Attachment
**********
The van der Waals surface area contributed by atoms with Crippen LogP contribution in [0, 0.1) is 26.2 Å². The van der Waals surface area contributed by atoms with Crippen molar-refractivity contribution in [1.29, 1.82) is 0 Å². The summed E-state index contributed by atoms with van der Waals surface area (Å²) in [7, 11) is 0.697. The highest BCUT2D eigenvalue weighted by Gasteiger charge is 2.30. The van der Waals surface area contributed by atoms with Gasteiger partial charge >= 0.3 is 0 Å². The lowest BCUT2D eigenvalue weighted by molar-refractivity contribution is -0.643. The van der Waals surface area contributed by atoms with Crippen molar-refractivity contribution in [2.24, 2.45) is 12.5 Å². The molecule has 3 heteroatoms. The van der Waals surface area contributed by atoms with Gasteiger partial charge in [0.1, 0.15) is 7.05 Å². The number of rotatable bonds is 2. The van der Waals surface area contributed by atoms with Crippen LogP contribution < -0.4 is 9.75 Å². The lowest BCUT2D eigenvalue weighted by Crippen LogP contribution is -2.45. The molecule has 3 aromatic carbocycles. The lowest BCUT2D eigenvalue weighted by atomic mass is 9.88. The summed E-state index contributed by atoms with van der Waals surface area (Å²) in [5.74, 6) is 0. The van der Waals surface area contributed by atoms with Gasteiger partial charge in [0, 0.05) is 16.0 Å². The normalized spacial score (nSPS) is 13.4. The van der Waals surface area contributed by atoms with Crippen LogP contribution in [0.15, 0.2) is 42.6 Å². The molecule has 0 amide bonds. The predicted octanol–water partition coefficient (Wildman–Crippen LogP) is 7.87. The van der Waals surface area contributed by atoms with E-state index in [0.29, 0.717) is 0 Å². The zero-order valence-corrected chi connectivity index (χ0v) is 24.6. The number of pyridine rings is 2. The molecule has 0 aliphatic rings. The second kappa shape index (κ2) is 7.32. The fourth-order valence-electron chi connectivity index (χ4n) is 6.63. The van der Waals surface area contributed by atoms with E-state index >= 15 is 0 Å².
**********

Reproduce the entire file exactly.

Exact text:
The van der Waals surface area contributed by atoms with Crippen LogP contribution in [0, 0.1) is 26.2 Å². The van der Waals surface area contributed by atoms with Crippen molar-refractivity contribution in [1.29, 1.82) is 0 Å². The summed E-state index contributed by atoms with van der Waals surface area (Å²) in [7, 11) is 0.697. The highest BCUT2D eigenvalue weighted by Gasteiger charge is 2.30. The van der Waals surface area contributed by atoms with Gasteiger partial charge >= 0.3 is 0 Å². The lowest BCUT2D eigenvalue weighted by molar-refractivity contribution is -0.643. The van der Waals surface area contributed by atoms with Crippen molar-refractivity contribution in [2.24, 2.45) is 12.5 Å². The molecule has 3 heteroatoms. The van der Waals surface area contributed by atoms with Gasteiger partial charge in [0.1, 0.15) is 7.05 Å². The number of rotatable bonds is 2. The van der Waals surface area contributed by atoms with Crippen LogP contribution < -0.4 is 9.75 Å². The lowest BCUT2D eigenvalue weighted by Crippen LogP contribution is -2.45. The molecule has 3 aromatic carbocycles. The lowest BCUT2D eigenvalue weighted by atomic mass is 9.88. The summed E-state index contributed by atoms with van der Waals surface area (Å²) in [5.74, 6) is 0. The van der Waals surface area contributed by atoms with Gasteiger partial charge in [0, 0.05) is 16.0 Å². The normalized spacial score (nSPS) is 13.4. The van der Waals surface area contributed by atoms with Crippen LogP contribution in [0.15, 0.2) is 42.6 Å². The molecule has 0 amide bonds. The predicted octanol–water partition coefficient (Wildman–Crippen LogP) is 7.87. The van der Waals surface area contributed by atoms with E-state index in [0.29, 0.717) is 0 Å². The zero-order valence-corrected chi connectivity index (χ0v) is 24.6. The number of pyridine rings is 2. The molecule has 0 aliphatic rings. The second kappa shape index (κ2) is 7.32. The fourth-order valence-electron chi connectivity index (χ4n) is 6.63. The van der Waals surface area contributed by atoms with E-state index >= 15 is 0 Å².